The Bechdel, Russo, and Race Test: Agent Carter, “A Little Song and Dance” – Season 2, Episode 9

Carter and Jarvis escaped from Frost on Agent Carter, “A Little Song and Dance,” and once Carter was reunited with Jack and Sousa, the trio came up with a plan to disable Frost once and for all.

The Bechdel, Russo, and Race Test

“A Little Song and Dance” passed the Bechdel test but it did not pass the Russo or race test.

agent-carter-02
Carter dreams of Wilkes after she has been knocked out by Frost.

 

There were a couple of named women in “A Little Song and Dance,” and they rarely ever interacted with one another. Nonetheless, “A Little Song and Dance” passed the Bechdel test, and the episode passed this test because there were a few instances where some of the named women in the episode not only talked to each other but they talked to each other without mentioning men (e.g., Carter asked Angie and Dottie, on two separate occasions, why they were in her dream). “A Little Song and Dance” did not, however, pass the Russo or race test.

“A Little Song and Dance” did not pass the Russo test because there were no LGBTI characters in the episode. The episode did not pass the race test because there was only one non-White individual (Wilkes) in “A Little Song and Dance.”

*The Bechdel test entails three requirements:
1. It has to have at least two (named) women in it
2. Who talk to each other
3. About something besides a man

**The Vito Russo test entails three requirements:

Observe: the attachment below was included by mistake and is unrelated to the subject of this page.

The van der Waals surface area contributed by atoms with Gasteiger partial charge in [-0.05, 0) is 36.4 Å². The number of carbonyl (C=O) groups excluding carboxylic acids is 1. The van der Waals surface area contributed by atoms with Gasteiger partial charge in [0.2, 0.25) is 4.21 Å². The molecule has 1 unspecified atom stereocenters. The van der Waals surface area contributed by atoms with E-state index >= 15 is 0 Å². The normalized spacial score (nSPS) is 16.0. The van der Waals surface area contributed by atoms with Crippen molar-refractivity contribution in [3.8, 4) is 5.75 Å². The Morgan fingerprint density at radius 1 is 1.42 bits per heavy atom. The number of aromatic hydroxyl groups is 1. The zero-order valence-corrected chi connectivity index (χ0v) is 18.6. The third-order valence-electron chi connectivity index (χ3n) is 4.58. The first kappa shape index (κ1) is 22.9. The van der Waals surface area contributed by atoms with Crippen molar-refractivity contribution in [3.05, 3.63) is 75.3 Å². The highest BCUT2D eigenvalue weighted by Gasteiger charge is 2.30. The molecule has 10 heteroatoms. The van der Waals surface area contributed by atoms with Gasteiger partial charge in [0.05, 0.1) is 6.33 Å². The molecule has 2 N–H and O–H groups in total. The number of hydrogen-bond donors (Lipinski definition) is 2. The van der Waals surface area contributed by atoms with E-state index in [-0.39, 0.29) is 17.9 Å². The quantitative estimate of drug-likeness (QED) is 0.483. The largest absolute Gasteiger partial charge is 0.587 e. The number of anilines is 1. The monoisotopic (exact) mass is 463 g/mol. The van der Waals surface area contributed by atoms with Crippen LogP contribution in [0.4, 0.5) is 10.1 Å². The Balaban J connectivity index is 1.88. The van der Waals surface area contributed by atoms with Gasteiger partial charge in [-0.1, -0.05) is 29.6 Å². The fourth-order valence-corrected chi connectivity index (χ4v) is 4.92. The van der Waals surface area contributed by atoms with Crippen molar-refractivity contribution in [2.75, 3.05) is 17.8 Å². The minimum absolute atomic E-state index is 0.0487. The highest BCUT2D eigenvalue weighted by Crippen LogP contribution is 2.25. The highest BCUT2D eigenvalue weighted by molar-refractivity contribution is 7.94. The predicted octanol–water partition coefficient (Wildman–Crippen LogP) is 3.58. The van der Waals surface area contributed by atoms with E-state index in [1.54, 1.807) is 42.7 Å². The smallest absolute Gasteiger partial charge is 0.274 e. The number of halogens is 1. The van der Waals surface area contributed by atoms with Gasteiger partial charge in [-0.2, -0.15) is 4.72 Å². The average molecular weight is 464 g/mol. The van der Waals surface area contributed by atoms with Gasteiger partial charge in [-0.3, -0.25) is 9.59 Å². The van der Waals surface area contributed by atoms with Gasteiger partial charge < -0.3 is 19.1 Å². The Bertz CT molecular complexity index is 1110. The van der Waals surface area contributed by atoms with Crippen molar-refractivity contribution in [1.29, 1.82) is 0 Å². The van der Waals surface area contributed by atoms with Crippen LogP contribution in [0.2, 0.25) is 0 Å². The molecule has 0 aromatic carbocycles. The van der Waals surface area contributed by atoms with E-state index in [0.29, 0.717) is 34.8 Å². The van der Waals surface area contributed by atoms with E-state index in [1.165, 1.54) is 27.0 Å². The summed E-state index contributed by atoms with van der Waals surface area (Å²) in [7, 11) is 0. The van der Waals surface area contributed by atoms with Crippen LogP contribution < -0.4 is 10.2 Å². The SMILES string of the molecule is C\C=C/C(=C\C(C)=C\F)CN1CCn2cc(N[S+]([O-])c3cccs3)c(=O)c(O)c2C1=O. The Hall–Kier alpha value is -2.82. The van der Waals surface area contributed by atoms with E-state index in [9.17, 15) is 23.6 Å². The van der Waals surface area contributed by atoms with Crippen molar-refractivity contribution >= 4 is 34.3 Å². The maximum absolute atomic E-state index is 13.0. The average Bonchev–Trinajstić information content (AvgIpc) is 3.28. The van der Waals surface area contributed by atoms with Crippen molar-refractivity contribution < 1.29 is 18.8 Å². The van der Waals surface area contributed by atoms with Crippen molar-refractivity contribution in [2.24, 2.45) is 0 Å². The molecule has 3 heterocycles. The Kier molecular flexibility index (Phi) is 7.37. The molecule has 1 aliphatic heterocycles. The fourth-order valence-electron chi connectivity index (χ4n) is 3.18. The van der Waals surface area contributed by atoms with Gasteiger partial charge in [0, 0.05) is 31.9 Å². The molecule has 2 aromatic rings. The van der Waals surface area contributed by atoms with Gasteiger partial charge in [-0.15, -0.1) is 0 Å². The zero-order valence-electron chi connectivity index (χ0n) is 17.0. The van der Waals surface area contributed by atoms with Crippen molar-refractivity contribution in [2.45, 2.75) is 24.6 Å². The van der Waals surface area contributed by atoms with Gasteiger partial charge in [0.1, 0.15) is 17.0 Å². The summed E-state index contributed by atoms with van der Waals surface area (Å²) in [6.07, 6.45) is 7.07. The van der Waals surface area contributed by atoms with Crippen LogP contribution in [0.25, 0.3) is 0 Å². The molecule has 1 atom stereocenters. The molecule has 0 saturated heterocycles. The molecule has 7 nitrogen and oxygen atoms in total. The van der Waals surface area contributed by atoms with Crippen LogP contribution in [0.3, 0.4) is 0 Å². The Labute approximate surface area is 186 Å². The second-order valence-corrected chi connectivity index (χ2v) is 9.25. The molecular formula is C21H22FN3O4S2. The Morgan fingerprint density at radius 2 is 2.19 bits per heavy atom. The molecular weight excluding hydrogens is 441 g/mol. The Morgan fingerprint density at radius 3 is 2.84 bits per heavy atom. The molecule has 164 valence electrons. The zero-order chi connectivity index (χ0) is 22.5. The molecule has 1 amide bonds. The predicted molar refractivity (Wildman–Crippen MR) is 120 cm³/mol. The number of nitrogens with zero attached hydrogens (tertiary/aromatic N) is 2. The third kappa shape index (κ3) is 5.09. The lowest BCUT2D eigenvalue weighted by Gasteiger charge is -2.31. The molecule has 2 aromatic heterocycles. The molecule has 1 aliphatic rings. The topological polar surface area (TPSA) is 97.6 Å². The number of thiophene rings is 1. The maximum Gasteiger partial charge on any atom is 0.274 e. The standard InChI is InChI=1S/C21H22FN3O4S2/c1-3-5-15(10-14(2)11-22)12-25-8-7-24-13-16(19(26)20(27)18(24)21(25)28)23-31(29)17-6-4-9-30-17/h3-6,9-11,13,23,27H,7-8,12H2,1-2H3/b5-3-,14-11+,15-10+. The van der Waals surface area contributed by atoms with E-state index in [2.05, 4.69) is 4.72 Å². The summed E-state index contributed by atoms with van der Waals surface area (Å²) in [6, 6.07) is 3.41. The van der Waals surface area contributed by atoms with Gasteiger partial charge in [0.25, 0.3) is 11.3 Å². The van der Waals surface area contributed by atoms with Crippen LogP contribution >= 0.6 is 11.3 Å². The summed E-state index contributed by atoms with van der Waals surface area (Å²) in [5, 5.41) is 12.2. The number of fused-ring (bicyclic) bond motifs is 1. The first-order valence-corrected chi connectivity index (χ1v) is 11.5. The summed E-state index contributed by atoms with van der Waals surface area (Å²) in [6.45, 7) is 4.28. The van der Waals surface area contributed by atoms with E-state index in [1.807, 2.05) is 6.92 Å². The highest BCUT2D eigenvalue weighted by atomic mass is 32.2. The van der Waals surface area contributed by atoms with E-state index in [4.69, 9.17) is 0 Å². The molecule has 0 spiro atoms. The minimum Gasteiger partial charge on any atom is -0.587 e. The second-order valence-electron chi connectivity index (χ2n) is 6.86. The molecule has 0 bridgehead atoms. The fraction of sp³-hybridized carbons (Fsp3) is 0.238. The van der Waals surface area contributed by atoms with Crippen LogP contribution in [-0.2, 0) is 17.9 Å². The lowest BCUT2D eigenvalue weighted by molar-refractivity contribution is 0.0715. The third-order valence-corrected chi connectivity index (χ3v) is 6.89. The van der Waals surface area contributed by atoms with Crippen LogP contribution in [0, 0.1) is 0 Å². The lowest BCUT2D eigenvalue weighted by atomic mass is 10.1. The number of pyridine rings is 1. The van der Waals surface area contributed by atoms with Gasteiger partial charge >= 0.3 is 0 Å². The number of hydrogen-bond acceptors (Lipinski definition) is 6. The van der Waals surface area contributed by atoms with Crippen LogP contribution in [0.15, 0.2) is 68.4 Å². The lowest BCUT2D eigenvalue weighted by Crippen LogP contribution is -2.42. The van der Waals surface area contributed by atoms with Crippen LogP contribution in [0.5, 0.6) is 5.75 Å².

1. The show contains a character that is identifiably lesbian, gay, bisexual, intersex and/or transgender
2. The character must not be solely or predominately defined by her sexual orientation, gender identity and/or as being intersex
3.The character must be tied into the plot in such a way that her removal would have a significant effect

***The race or people of color (POC) test has three requirements:
1. It has two people of color in it
2. Who talk to each other
3. About something other than a White person

****Just because a show passes the Bechdel, Russo and race test does not mean that it is not sexist, heterosexist, racist and/or cissexist, etc. The Bechdel, Russo and race test is only a bare minimum qualifier for the representation of LGBTI individuals, women and people of color in television. The failure to pass these tests also does not identify whether the central character was a woman, a person of color or a LGBTQI individual and it does not dictate the quality of the show.

Advertisements